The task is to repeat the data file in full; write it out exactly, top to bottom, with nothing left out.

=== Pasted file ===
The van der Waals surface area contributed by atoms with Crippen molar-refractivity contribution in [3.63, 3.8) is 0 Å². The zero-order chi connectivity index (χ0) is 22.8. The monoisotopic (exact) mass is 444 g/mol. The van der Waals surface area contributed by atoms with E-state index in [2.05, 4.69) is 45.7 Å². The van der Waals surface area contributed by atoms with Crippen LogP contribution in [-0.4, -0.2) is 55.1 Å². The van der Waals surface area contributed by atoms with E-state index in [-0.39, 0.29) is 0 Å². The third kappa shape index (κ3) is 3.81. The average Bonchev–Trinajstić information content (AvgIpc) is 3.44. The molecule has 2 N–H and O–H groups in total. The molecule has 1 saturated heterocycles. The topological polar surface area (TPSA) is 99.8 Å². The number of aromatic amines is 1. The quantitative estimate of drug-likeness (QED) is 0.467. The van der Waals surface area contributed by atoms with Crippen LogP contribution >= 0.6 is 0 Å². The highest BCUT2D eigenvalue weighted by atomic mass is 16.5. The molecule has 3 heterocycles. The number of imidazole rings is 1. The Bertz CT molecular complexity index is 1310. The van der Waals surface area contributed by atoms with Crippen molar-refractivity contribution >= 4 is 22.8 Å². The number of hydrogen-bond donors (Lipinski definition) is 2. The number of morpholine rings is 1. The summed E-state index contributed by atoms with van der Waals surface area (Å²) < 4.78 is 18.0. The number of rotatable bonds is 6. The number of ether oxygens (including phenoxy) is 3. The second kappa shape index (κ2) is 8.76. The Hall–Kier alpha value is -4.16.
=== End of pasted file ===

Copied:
The van der Waals surface area contributed by atoms with Crippen molar-refractivity contribution in [3.63, 3.8) is 0 Å². The zero-order chi connectivity index (χ0) is 22.8. The monoisotopic (exact) mass is 444 g/mol. The van der Waals surface area contributed by atoms with E-state index in [2.05, 4.69) is 45.7 Å². The van der Waals surface area contributed by atoms with Crippen LogP contribution in [-0.4, -0.2) is 55.1 Å². The van der Waals surface area contributed by atoms with E-state index in [-0.39, 0.29) is 0 Å². The third kappa shape index (κ3) is 3.81. The average Bonchev–Trinajstić information content (AvgIpc) is 3.44. The molecule has 2 N–H and O–H groups in total. The molecule has 1 saturated heterocycles. The topological polar surface area (TPSA) is 99.8 Å². The number of aromatic amines is 1. The quantitative estimate of drug-likeness (QED) is 0.467. The van der Waals surface area contributed by atoms with Crippen LogP contribution >= 0.6 is 0 Å². The highest BCUT2D eigenvalue weighted by atomic mass is 16.5. The molecule has 3 heterocycles. The number of imidazole rings is 1. The Bertz CT molecular complexity index is 1310. The van der Waals surface area contributed by atoms with Crippen molar-refractivity contribution >= 4 is 22.8 Å². The number of hydrogen-bond donors (Lipinski definition) is 2. The number of morpholine rings is 1. The summed E-state index contributed by atoms with van der Waals surface area (Å²) < 4.78 is 18.0. The number of rotatable bonds is 6. The number of ether oxygens (including phenoxy) is 3. The second kappa shape index (κ2) is 8.76. The Hall–Kier alpha value is -4.16.